The community-based healthcare effort that helped stamp out river blindness in one area of Sudan
By Nsikan Akpan | September 1, 2013
Health workers pose with villagers from Abu Hamad, Sudan, where a concerted and coordinated effort stopped the transmission of river blindness.
IMAGE COURTESY OF THE CARTER CENTER
Out of Sight Image Gallery
Read the full story.
Sign In with your LabX Media Group Passport to leave a comment
Not a member? Register Now!
By Kerry Grens
The US Food and Drug Administration approves Theranos’s fingerstick test for herpes.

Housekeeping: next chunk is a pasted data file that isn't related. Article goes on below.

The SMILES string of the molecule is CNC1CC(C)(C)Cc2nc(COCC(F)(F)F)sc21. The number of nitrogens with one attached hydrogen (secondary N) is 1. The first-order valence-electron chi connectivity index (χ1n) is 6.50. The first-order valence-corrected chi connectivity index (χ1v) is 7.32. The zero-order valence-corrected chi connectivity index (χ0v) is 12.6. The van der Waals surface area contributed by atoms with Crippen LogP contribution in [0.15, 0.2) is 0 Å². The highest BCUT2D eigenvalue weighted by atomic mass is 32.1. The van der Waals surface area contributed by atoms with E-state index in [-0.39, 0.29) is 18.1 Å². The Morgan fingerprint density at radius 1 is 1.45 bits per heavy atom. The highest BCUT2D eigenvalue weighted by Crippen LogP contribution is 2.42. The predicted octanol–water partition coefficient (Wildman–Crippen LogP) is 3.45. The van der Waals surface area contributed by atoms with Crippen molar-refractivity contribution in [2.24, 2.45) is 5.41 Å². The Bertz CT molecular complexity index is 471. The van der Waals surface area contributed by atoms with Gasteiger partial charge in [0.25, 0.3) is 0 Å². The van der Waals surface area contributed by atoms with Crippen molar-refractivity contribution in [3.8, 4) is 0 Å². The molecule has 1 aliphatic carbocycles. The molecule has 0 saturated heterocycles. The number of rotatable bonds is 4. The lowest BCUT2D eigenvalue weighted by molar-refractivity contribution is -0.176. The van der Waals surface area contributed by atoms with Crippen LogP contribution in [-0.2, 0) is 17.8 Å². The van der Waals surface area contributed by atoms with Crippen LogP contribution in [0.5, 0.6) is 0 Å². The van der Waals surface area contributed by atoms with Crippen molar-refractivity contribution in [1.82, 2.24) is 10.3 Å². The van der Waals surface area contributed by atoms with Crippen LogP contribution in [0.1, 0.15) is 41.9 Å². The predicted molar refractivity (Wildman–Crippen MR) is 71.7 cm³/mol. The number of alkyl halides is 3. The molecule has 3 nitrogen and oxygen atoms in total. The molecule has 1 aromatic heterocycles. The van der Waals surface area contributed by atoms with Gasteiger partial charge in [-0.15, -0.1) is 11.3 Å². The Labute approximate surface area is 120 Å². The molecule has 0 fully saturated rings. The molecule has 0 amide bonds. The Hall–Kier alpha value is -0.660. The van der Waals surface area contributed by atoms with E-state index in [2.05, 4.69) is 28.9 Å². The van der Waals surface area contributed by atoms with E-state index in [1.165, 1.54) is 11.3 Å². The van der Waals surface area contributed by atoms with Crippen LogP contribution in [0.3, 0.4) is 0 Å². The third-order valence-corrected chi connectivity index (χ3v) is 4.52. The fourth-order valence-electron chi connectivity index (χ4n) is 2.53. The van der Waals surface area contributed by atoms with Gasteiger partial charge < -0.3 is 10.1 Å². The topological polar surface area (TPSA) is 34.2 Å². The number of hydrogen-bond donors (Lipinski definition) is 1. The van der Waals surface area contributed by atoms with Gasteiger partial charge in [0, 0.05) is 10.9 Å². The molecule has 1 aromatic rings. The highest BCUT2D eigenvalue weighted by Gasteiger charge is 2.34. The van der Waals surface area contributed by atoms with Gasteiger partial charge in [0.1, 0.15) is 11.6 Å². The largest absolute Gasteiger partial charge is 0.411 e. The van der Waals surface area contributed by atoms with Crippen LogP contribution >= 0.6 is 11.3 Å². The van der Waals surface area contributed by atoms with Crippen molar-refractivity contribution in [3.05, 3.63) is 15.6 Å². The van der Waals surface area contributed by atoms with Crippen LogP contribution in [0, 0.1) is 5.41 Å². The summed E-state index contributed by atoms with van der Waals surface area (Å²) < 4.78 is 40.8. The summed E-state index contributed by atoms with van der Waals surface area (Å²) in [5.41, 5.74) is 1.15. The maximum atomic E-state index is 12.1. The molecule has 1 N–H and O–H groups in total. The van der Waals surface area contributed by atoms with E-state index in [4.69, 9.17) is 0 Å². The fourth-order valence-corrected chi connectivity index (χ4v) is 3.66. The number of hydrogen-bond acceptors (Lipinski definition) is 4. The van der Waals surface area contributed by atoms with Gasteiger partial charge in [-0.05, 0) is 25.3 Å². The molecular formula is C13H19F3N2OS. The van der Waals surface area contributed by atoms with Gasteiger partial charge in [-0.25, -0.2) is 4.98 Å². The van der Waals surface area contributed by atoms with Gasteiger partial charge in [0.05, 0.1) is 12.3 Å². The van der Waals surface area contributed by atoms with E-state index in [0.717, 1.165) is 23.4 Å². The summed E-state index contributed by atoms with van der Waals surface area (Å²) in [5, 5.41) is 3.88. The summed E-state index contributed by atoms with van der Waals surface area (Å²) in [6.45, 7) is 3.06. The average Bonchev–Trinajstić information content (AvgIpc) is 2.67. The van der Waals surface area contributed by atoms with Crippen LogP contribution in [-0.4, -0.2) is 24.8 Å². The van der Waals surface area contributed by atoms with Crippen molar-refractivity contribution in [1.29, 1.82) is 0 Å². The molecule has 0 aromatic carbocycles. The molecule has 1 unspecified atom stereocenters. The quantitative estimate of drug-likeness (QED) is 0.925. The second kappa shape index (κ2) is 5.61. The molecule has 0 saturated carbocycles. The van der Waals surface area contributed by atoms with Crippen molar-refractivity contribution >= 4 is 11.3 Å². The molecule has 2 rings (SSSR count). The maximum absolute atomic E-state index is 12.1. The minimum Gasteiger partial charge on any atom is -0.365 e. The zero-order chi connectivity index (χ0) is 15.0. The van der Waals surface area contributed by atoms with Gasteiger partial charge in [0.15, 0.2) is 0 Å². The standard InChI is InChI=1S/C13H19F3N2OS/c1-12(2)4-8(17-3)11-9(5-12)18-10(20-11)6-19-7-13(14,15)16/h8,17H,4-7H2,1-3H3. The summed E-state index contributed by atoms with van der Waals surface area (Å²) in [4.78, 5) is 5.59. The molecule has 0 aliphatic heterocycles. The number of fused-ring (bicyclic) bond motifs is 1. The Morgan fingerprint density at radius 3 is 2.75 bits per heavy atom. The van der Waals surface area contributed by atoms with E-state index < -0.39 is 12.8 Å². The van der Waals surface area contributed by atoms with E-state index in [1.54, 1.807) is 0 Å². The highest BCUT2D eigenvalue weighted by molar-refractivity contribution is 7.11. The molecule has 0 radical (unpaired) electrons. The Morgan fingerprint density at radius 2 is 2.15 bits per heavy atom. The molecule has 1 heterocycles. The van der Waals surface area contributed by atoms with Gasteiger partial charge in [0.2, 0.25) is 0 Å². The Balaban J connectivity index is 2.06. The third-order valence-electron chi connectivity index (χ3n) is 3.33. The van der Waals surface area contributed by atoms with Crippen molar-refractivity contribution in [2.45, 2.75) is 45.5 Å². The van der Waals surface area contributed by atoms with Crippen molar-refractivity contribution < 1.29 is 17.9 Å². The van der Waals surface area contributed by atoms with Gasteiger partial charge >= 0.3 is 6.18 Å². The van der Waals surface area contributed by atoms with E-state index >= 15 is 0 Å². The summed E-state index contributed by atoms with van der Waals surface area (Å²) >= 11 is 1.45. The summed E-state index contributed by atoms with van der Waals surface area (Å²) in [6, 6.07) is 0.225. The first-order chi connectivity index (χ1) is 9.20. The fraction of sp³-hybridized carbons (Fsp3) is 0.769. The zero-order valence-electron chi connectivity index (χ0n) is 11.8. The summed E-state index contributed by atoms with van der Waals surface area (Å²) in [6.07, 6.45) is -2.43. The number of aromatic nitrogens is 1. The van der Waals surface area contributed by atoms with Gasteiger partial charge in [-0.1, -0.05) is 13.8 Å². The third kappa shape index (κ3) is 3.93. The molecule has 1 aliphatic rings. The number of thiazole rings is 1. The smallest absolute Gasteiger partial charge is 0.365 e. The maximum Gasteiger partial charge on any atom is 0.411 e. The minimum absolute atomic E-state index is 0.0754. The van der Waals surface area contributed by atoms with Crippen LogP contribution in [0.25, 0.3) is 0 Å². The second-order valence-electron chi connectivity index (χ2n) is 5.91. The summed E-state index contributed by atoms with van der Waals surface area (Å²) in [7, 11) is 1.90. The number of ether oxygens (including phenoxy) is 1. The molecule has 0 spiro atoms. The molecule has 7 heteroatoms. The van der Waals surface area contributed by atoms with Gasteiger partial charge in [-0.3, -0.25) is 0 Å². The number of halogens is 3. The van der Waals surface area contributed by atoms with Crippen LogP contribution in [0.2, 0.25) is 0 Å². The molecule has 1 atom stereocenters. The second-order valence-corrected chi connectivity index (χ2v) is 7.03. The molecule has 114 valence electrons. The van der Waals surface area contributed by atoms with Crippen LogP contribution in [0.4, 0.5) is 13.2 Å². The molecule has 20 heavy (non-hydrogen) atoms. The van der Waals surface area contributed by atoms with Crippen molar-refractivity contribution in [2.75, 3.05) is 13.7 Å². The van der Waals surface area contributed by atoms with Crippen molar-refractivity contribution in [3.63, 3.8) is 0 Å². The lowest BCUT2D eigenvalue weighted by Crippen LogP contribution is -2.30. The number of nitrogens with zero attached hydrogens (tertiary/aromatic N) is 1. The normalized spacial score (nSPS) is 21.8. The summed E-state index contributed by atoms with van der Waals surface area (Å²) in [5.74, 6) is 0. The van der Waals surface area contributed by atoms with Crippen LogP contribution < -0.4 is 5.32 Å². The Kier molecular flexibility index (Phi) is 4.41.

By Bob Grant
The Caribbean nation is the first to effectively eliminate the prenatal transmission of syphilis and the virus that causes AIDS, according to the World Health Organization.
By Jef Akst
New research finds that a treatment for Middle East respiratory syndrome can prevent and treat the disease in mice, while an experimental vaccine moves into human testing.
And too few insights gleaned from them
Antibiotics given to infant mice may have long-term effects on the animals’ metabolism and gut microbiota.
Male and female mice utilize different immune cells to process pain, a study shows.
Putting the microbiome front and center in health care, in preventive strategies, and in health-risk assessments could stem the epidemic of noncommunicable diseases.
View the Jully 2015 contents.
© 1986-2015 The Scientist